Board of Health Position Statements

Black Hawk County Board of Health

Position Statement on Radon

Statement adopted: November 29, 2017

Radon is an odorless radioactive gas that is the leading cause of lung cancer in nonsmokers. Iowa households have especially high levels of radon, and the Iowa Department of Public Health recommends that everyone test their home. Reducing environmental exposure to radon and other substances linked to cancer is one of the priorities in the Iowa Cancer Plan. Strategies of the Iowa Cancer Consortium include education, testing, mitigation, and advocacy for policies that strengthen community response to exposure.

There are three zones that measure the severity of radon levels, with Zone 1 being the most severe and Zone 3 being the least. The EPA and the US Surgeon General recommend that radonreduction actions be taken in homes with radon levels at or above 4 pCi/L (Zone 1). However, an estimated 66% of lung cancers caused by radon exposure occur below the level of 4 pCi/L. All 99 counties in Iowa are classified as Zone 1.

In Black Hawk County, some radon levels have been recorded to be in excess of 100 pCi/L. Radon exposure occurs regardless of socioeconomic status, race, or geographical location. Radon testing is not required by law, but if a home has been tested, disclosure of any results is required at the point of sale. It is becoming increasingly common practice for homes to be tested for radon when they are sold, but currently there is no law requiring owner-occupied or rental properties to be tested.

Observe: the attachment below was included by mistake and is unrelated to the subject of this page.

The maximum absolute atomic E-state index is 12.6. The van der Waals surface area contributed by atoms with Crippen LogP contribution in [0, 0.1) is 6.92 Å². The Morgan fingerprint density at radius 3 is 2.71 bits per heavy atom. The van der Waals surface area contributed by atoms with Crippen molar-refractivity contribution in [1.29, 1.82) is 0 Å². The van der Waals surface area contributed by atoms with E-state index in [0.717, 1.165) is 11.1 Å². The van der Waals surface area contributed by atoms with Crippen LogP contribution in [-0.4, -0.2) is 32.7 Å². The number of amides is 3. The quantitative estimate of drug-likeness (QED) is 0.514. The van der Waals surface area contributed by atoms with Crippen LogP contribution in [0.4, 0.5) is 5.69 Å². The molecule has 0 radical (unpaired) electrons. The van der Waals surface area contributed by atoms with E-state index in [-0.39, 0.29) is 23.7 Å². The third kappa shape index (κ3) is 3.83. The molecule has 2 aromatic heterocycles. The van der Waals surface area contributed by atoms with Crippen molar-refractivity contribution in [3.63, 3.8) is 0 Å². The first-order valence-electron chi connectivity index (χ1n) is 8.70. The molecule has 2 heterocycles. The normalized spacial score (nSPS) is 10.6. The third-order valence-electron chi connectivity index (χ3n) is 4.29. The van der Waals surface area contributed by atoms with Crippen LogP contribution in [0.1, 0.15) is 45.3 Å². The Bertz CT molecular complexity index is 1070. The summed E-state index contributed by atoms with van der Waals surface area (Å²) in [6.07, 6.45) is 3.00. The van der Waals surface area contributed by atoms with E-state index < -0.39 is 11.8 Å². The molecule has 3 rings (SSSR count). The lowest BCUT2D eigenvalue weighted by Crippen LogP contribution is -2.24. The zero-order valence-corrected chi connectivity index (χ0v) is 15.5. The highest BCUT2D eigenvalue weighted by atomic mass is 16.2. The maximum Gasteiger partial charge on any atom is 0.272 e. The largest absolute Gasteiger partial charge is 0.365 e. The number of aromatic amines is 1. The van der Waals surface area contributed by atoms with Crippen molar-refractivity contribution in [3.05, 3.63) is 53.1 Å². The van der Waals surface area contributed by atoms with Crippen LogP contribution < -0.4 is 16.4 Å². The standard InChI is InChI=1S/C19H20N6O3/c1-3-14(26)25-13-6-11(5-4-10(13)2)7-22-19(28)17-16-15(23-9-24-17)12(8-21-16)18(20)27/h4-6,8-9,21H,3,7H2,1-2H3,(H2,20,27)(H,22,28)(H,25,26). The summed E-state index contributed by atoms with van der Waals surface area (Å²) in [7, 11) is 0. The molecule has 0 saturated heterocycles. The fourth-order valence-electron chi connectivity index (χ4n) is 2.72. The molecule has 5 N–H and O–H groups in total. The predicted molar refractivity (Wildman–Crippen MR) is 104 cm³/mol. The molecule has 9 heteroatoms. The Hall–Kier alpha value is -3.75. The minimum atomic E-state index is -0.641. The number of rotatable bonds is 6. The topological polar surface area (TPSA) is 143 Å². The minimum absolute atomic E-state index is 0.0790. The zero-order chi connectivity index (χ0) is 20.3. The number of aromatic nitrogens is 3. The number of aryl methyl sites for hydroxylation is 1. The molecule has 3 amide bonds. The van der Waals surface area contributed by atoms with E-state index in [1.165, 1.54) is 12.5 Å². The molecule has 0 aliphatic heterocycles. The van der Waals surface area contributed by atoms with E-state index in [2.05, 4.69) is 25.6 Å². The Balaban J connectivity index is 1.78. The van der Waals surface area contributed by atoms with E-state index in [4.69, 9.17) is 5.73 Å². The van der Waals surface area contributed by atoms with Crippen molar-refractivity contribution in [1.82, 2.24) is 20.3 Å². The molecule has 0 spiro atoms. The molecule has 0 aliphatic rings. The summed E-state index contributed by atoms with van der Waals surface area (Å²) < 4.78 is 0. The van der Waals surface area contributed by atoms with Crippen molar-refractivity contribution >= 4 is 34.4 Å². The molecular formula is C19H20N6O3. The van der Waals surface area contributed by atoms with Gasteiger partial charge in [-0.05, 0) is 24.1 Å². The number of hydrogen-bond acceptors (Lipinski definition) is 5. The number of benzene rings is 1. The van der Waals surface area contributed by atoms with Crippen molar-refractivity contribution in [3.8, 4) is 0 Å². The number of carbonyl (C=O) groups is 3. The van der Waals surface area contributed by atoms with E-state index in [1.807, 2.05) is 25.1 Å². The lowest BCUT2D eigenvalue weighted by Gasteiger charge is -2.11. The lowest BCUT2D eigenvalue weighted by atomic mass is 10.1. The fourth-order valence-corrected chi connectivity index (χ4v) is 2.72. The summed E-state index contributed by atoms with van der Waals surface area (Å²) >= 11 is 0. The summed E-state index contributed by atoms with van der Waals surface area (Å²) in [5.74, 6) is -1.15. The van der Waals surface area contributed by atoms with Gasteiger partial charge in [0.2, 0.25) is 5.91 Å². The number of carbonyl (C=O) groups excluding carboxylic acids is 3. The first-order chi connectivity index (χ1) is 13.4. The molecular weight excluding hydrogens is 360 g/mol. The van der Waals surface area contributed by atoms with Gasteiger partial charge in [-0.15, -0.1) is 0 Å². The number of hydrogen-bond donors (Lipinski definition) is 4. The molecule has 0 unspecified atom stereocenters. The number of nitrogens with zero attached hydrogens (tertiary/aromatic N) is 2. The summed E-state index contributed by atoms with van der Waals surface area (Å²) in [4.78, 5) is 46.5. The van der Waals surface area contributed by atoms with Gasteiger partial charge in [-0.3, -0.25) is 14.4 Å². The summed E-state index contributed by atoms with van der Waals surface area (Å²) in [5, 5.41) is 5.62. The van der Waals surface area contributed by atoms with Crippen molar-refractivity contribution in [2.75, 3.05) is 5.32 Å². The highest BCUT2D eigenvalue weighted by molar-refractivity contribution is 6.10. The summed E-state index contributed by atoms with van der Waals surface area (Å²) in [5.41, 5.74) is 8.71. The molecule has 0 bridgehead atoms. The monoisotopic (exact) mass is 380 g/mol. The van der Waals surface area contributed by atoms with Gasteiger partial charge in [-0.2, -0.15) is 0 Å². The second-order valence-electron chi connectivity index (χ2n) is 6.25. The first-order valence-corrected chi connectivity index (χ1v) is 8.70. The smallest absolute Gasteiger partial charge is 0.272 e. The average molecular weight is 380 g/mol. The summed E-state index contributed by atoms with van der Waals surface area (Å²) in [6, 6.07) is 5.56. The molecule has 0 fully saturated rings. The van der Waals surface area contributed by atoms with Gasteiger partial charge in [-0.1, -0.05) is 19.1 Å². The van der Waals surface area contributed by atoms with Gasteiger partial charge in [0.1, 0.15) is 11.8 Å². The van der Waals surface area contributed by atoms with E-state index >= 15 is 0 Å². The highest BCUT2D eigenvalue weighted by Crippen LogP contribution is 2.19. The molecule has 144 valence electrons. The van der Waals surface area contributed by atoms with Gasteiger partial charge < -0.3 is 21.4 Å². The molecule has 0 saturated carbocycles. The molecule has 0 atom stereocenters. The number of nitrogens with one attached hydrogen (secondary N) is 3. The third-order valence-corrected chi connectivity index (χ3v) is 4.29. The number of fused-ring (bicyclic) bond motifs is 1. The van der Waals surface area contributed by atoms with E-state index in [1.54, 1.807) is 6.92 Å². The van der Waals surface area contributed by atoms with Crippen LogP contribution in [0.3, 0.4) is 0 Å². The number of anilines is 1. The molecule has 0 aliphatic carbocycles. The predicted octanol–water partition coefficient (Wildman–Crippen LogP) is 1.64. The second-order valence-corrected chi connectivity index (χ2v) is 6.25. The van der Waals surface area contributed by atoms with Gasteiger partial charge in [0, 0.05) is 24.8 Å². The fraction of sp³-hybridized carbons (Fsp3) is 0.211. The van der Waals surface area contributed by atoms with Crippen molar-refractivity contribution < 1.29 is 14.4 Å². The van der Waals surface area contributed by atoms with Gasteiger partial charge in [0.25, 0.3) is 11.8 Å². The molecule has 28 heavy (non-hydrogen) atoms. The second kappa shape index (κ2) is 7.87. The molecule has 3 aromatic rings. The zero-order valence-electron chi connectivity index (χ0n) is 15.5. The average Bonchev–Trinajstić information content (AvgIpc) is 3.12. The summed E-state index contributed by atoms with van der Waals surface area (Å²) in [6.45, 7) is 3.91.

The Black Hawk County Board of Health recommends the following measures to reduce the impact of radon exposure on public health:

  • Radon levels should be assessed in all homes and schools.
  • If radon exposure is at or above the EPA action level of 4 pCi/L, mitigation should occur.
  • Passive mitigation systems should be installed in all new construction.
  • Existing and potential tenants should be informed if rental properties have radon levels higher than EPA’s action level.
  • Education regarding radon testing should be provided during well-child visits and routine physicals.